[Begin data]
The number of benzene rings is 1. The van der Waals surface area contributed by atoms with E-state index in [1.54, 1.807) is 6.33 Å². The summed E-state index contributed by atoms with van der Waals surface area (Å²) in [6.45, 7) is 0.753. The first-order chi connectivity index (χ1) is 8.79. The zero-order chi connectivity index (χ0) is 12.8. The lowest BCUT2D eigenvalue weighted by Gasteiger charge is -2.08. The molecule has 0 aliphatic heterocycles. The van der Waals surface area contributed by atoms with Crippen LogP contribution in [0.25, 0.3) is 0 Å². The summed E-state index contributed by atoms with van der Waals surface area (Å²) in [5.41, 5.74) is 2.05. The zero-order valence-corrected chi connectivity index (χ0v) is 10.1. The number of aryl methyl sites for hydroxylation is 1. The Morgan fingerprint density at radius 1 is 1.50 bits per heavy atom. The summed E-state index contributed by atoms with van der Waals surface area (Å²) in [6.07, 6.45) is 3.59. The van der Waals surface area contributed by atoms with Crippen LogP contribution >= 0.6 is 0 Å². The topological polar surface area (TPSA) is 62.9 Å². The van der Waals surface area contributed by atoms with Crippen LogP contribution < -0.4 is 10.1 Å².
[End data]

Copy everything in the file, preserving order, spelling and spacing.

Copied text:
The number of benzene rings is 1. The van der Waals surface area contributed by atoms with E-state index in [1.54, 1.807) is 6.33 Å². The summed E-state index contributed by atoms with van der Waals surface area (Å²) in [6.45, 7) is 0.753. The first-order chi connectivity index (χ1) is 8.79. The zero-order chi connectivity index (χ0) is 12.8. The lowest BCUT2D eigenvalue weighted by Gasteiger charge is -2.08. The molecule has 0 aliphatic heterocycles. The van der Waals surface area contributed by atoms with Crippen LogP contribution in [0.25, 0.3) is 0 Å². The summed E-state index contributed by atoms with van der Waals surface area (Å²) in [5.41, 5.74) is 2.05. The zero-order valence-corrected chi connectivity index (χ0v) is 10.1. The number of aryl methyl sites for hydroxylation is 1. The Morgan fingerprint density at radius 1 is 1.50 bits per heavy atom. The summed E-state index contributed by atoms with van der Waals surface area (Å²) in [6.07, 6.45) is 3.59. The van der Waals surface area contributed by atoms with Crippen LogP contribution >= 0.6 is 0 Å². The topological polar surface area (TPSA) is 62.9 Å². The van der Waals surface area contributed by atoms with Crippen LogP contribution < -0.4 is 10.1 Å².